02 Environmental Research

2023 Topic: Storing and disposing of nuclear waste

This event is limited to the first 18 entries


The fusion of light nuclei and the fission of heavy nuclei produce an enormous amount of energy. The energy density of such nuclear sources could be 100,000 times higher than that of conventional chemical sources, such as coal and natural gas. Although both fusion and fission have been realized as weapons (hydrogen and atomic bombs, respectively), only fission has been tamed for use as controlled energy source in fission nuclear reactors. Uranium 235 is the most common fuel in such reactors, which are used very broadly: from propelling submarines and ice breakers to generating electricity in nuclear power stations. Some countries rely on nuclear fission as a major source of electric power, with France leading at a whopping 69% of its electricity being nuclear. Overall, across the world, more than 400 nuclear reactors generate nearly 10% of global electricity. At the current rate of energy consumption by the world, the amount of fissile material available on Earth can last humanity for billions of years. Despite the significant resonance caused by the two major nuclear accidents, Chernobyl (1986) and Fukushima (2011), nuclear power is clean and safe. The number of people who actually died from radiation exposure in those accidents (under 100) is very small when compared to 8+ million people dying annually due to the air pollution produced by fossil fuel power plants. The two major issues associated with the use of nuclear power are the proliferation of nuclear weapons and the accumulation of nuclear waste. Our focus today is on the latter.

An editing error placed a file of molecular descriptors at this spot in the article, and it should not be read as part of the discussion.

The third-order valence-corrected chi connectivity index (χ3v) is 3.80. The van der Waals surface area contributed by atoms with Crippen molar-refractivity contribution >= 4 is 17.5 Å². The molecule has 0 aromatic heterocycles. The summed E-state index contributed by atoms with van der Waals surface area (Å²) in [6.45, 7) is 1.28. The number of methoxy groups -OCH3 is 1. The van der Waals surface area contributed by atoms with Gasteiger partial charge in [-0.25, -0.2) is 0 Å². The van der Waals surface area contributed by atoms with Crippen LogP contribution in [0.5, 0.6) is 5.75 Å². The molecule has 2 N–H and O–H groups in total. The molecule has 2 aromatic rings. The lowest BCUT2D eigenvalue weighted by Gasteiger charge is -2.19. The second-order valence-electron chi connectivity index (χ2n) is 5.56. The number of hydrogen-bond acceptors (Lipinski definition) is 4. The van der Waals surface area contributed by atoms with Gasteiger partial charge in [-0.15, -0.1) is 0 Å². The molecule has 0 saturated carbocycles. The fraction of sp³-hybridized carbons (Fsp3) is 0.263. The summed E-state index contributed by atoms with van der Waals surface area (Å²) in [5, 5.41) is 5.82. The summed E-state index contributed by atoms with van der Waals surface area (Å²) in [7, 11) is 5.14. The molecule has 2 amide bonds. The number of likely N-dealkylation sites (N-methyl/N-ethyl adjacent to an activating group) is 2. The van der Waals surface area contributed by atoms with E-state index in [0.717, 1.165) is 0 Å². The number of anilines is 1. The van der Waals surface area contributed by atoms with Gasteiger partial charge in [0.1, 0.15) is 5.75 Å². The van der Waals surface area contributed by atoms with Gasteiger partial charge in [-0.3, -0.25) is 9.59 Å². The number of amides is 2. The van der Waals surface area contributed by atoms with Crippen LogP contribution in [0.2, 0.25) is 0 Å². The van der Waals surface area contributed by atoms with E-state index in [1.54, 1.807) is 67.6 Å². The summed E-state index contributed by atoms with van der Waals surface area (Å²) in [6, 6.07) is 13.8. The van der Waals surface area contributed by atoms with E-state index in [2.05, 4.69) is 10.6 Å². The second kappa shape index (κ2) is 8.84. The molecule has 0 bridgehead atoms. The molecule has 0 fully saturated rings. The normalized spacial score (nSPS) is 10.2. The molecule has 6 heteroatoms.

Part 1 - Conduct general literature research to address the following:

  • How do fission nuclear reactors work? What types of reactors exist nowadays and what designs are being explored for use in the near future?
  • What is nuclear waste? What’s in it? Can it be reused? What makes it dangerous? Can it be de-activated completely or at least partially? How long does it remain dangerous?
  • How and where nuclear waste is stored, both short and long term? How is it processed before storage?    
  • What are the future plans for nuclear waste storage and processing?
  • Come up with your own way for nuclear waste utilization or disposal. Be creative!

Part 2 - Conduct specific research on leaching of metal ions from glass

  • One approach to long-term nuclear waste storage is by extracting its radioactive components and immobilizing them into blocks made of glass or ceramics.
  • Learn about glasses and explain why embedding radioactive waste in a glass would make storage safer.
  • Use enclosed examples along with your own research to design and conduct an experiment where you embed (NON-RADIOACTIVE!) element (such as metal) into a glass and then conduct various leaching tests. Decide on the type of metal whose leaching will be easier to monitor and also on the environmental parameters that you can control to change the rate of leaching in your experiments. Stay away from highly toxic elements, such as LEAD. Consult your teacher before going ahead with your choice of element!
  • Based on the results of your tests, suggest the most optimal storage conditions that minimize the leaching.